Merck may have to rethink its math on the Cubist buyout. Announcing the $9.5 billion transaction Monday, the company pointed to an earnings bump beginning in 2016. But later in the day, a U.S. court nixed all but one of the patents covering its top seller, Cubicin–and that patent expires in 2016.
With more than $700 million in sales for the first 9 months of 2014, Cubicin is by far the biggest product for Cubist; its next-best-seller, the C. difficile fighter Dificid, brought in $47.7 million. Cubist had hoped to keep that money flowing till at least 2019, if not 2020, but U.S. District Judge Gregory Sleet changed all that.
Now, generics from Hospira ($HSP) and others could launch as early as June 2016, or later that year if Cubist wins pediatric exclusivity for the product. That means up to four years of Cubicin sales endangered by one patent decision.
Merck says it’s not too fussed about the patent loss. In a statement issued Tuesday morning, the company said the buyout will “proceed as planned, with a closing expected next quarter. “[T]he acquisition of Cubist will create strong fundamental value for Merck’s shareholders,” the company said. Together, the two companies “will provide both incremental and long-term value,” and Merck still expects that $1 billion revenue bump for 2015, plus “strong growth potential thereafter.”
There wasn’t much Merck could do about the deal in any case. According to analysts, the court decision isn’t reason enough for Merck to opt out of the deal, legally speaking. The Hospira litigation was specifically excluded as a “material adverse effect” in the two companies’ merger agreement, ISI Group’s Mark Schoenebaum said in a note issued late Monday.
Suddenly, the price Merck agreed to pay looks as much as $2 billion to $3 billion too high, Leerink Partners analyst Seamus Fernandez said in a Tuesday investor note. Yes, Cubist is set to win approval for its new, powerful antibiotic Zerbaxa–which is forecast for blockbuster sales at peak, or about $560 million by 2018. Obviously, it will take time to build up sales for that drug.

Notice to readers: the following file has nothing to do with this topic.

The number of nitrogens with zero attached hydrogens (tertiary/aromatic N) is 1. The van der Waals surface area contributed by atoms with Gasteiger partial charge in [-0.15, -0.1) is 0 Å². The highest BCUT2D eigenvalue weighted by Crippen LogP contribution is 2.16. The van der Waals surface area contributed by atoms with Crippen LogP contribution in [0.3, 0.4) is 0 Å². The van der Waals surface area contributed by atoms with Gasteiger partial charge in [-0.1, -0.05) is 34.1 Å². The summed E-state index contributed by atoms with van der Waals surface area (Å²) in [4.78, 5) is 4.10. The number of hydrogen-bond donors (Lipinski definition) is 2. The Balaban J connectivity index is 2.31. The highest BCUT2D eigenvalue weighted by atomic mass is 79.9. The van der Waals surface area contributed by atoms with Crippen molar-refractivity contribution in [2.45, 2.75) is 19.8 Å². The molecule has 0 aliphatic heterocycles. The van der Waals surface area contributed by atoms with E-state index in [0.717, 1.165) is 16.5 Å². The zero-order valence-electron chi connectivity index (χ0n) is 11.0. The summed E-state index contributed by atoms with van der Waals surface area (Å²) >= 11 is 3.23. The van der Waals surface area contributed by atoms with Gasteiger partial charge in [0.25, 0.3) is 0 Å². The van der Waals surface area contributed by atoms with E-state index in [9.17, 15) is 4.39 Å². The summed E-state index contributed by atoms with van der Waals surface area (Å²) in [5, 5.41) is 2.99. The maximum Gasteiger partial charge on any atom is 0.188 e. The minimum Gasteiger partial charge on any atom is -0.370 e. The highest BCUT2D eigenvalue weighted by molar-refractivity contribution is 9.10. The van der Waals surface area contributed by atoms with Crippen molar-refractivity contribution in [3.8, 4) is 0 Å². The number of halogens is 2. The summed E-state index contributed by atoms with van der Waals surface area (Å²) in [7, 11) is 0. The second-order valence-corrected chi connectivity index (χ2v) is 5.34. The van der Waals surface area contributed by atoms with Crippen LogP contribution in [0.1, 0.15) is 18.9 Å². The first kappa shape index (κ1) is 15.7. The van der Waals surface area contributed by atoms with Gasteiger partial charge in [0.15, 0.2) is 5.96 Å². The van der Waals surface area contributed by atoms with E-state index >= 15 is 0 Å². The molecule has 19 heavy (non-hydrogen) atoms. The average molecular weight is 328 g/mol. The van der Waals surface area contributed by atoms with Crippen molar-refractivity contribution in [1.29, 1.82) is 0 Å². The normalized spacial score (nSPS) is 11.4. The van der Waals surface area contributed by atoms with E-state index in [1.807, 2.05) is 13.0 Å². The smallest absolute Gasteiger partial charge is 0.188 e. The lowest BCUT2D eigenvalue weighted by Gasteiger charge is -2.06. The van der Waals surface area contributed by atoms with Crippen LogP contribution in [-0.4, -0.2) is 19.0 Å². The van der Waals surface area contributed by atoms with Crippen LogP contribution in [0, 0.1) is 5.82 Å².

But Merck says it thought through the possibilities on the Hospira case. “[T]here are always different scenarios that could occur,” the company said during a conference call yesterday (as quoted by Schoenebaum). “Under all scenarios that we looked at, we still thought that this deal made the right sense both strategically and financially. … We continue to feel very good about the deal, not just from the Cubicin perspective, but also because of the other products, including Zerbaxa.”
The lawsuit pitted the generic injectables maker Hospira against Cubist and its 5 key patents on Cubicin. Sleet struck down four of them–two that expire in 2019 and two more that expire in 2020. The one bit of good news was that Sleet backed the remaining patent, which lasts till June 2016. If Cubist wins pediatric exclusivity, that would hold off generics till almost the end of the year.
Besides Hospira, Mylan ($MYL), Fresenius and Teva Pharmaceutical Industries ($TEVA) are all working on generic versions of the drug. Teva settled its patent fight with Cubist, with plans to launch in 2018, Bernstein & Co. analyst Tim Anderson says. Presumably, Teva’s launch date could change if Sleet’s patent decision sticks.
Leerink’s earnings model forecasts a 22 cents-per-share bump to Merck earnings in 2017 and 2018–provided Cubicin keeps the market to itself. If Cubicin faces multiple generic rivals in late 2016, Merck would get a 10 cent earnings bump in 2016, a 5-cent bump in 2017 and just 1 cent extra in 2018, Fernandez says.
What does Merck say? The decision doesn’t change its near-term earnings forecast, the company said: Neutral to “modestly accretive” in 2015, and “mid-single digit accretion on a percentage basis” in 2016. That’s all logical, particularly with pediatric exclusivity on Cubicin delaying generics till December of that year.
It’s 2017 and beyond that Merck would have to worry about. The deal “will continue to be accretive” after 2016, Merck added. The question is, how much?
If Merck can put its 2,000-strong force of hospital reps to bear on Cubicin sales–and flog the heck out of the new Zerbaxa–it could change those downgraded numbers significantly. If Cubist can win on appeal, then even more so.
By Tracy Staton